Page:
Kanban Deployment Part 6/6 – Break-a-Bin Card Deployment

This is part 6 of a 6-part step-by-step series on kanban deployment. This article covers specifics of properly deploying kanban cards for inventory items with Break-a-Bin (BaB) replenishment triggering.

Break-a-Bin (BaB) Cards
Deploying the cards for Break-a-Bin (BaB) systems is far easier than it is for Empty-a-Bin (EaB) systems. The main reason for this is that one BaB card always represents a full Kanban Order Quantity (KOQ). For example, if the KOQ is four boxes of 50 items, then every single BaB card will represent 200 items.

To deploy BaB cards, start by sorting your on-hand items into separate quantities equal to the KOQ. Next, pair a kanban card with each full KOQ. If any items remain in an amount less than a full KOQ, these leftover items will not be paired with a card. Finally, just as with EaB, all unassigned BaB cards are scanned and placed on the kanban card to await arrival of the orders they triggered.

Deploying BaB Kanban Cards with Excess Inventory
As with EaB, excess inventory must be given special attention including but not limited to kanban audits, temporary procedures or special exceptions.

For example, typically, BaB cards trigger new orders every time a full KOQ-sized bin of items is opened or “broken”. However, there is an important exception. When you have excess inventory (such as is often the case when first deploying Kanban), a new order should NOT be processed normally for replenishment by the supplier. Instead, items should be replenished from excess inventory until all of the excess inventory is consumed.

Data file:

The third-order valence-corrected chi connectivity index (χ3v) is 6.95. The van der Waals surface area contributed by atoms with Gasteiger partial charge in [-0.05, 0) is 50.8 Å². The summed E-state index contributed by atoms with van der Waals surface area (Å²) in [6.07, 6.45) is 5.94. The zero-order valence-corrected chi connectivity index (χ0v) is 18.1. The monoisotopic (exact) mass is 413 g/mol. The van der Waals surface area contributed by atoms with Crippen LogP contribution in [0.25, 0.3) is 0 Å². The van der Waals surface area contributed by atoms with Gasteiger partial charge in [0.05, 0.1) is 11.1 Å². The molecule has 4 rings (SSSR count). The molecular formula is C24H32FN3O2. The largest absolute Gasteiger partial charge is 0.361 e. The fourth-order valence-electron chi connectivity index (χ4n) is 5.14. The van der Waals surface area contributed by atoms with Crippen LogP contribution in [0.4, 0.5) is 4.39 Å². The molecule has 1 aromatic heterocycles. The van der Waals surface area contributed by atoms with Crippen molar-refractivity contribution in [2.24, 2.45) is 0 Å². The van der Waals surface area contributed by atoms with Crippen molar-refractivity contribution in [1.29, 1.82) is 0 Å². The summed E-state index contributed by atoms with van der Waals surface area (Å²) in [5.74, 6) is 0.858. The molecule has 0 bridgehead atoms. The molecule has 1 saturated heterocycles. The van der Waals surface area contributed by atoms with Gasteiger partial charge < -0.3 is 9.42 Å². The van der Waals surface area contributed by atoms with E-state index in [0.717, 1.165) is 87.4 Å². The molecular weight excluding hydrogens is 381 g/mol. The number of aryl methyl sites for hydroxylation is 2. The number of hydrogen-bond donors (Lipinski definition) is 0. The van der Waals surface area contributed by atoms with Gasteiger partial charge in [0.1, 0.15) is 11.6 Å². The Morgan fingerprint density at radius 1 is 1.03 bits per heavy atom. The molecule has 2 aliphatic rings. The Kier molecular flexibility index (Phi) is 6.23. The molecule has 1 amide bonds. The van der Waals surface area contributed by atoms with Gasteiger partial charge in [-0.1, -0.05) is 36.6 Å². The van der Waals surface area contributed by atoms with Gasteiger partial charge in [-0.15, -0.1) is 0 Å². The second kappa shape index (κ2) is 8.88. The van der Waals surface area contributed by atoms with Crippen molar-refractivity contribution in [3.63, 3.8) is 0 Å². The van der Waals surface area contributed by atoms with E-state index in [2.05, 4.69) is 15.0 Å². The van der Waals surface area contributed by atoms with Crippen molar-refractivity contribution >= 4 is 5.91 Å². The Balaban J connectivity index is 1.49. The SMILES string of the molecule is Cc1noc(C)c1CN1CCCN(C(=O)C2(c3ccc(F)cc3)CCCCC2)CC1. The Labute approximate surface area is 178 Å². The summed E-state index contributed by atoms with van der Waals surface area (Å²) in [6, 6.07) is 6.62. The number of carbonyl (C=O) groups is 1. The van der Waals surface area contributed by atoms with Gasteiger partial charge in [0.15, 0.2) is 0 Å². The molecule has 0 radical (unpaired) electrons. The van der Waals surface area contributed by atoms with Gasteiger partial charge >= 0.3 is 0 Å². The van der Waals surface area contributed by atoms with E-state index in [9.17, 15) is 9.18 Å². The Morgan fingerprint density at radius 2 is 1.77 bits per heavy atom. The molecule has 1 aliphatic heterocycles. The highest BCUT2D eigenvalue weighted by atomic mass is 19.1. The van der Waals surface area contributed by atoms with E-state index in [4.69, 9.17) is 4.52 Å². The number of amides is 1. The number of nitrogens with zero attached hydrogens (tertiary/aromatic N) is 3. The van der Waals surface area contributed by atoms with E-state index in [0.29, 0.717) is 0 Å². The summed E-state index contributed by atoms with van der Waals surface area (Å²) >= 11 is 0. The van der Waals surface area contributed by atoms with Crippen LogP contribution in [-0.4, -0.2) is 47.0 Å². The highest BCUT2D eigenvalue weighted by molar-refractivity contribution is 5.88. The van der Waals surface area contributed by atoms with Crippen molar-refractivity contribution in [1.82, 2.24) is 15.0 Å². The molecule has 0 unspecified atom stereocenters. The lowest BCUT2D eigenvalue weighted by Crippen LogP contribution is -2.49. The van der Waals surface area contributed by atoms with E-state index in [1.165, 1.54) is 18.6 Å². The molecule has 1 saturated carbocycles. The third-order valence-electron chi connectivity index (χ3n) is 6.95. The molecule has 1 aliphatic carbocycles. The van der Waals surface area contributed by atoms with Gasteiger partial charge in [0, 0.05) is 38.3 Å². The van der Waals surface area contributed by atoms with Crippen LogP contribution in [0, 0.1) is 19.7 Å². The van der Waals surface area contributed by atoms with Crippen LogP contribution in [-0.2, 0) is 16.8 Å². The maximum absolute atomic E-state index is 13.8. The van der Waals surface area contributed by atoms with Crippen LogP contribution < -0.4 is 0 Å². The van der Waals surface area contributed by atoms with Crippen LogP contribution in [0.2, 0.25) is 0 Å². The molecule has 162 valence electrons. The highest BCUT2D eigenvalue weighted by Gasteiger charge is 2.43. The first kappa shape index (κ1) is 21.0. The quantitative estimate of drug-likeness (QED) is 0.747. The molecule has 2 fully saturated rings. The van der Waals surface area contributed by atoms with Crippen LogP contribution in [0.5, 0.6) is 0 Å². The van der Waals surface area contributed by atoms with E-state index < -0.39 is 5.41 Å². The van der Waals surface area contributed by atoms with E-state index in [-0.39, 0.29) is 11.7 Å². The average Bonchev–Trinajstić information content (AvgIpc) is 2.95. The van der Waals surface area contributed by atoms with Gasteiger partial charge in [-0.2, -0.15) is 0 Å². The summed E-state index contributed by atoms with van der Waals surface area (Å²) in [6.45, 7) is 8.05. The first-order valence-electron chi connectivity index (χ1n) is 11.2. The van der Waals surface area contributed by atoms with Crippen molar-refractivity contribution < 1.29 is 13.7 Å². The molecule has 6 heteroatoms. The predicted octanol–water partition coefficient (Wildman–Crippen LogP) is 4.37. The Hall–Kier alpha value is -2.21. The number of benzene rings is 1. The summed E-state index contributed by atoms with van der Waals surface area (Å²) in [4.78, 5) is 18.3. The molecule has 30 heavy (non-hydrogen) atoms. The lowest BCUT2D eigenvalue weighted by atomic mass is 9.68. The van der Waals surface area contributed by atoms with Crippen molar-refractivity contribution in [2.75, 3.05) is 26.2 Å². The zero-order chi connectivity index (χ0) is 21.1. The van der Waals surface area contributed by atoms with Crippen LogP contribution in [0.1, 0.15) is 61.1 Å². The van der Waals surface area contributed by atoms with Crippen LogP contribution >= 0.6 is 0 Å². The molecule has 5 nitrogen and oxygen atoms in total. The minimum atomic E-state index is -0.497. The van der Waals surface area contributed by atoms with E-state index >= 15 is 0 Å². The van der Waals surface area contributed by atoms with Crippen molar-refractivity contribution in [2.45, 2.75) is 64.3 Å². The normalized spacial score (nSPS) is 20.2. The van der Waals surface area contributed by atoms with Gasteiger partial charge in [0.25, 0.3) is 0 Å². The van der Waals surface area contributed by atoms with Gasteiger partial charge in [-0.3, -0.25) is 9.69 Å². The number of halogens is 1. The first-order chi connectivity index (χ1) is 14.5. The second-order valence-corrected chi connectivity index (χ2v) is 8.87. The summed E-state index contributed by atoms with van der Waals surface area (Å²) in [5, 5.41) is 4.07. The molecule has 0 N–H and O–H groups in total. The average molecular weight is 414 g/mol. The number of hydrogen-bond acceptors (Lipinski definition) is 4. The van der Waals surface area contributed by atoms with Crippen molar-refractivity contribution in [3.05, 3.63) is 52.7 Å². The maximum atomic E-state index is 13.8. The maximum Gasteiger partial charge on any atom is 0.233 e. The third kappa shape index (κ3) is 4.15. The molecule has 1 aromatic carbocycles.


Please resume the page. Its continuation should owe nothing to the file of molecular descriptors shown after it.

Because excess inventory may be in use for months before a steady state is achieved, the “bleed-off” should be monitored so that you don’t inadvertently end up with a stock out. You may also consider using special case Kanban boards until the excess inventory is consumed in order to effectively communicate the exception to associates.

Break-a-Bin Processing
It’s important to recognize that the process for consuming and managing BaB items differs from that of EaB items. The BaB process is outlined below.

  1. The “active” bin is the bin at point-of-use (POU) that parts are currently being pulled from. As soon as items begin being pulled from a bin it becomes active and the card associated with it is turned in.
  2. Once the active bin is completely emptied, a second bin is brought forward to become the new active bin.
  3. The new active bin will have a card paired with it. As soon as the first part pulled from the new active bin, the kanban card for the bin is turned in to trigger a new replenishment order.
  4. Once the order has been placed for the amount indicated on the kanban card, the card is placed on the Kanban board to await the arrival of the items.
  5. Once the replenishment order arrives, the order is received, and the card comes off the kanban board and is placed with the items at the POU in a bin behind the active bin. The active bin has no card. It was turned in for processing as soon as the bin was “broken.” Keep in mind that following when the active bin being emptied and the second bin being “opened”, that for a period of time the cards for both bins will be on the kanban board.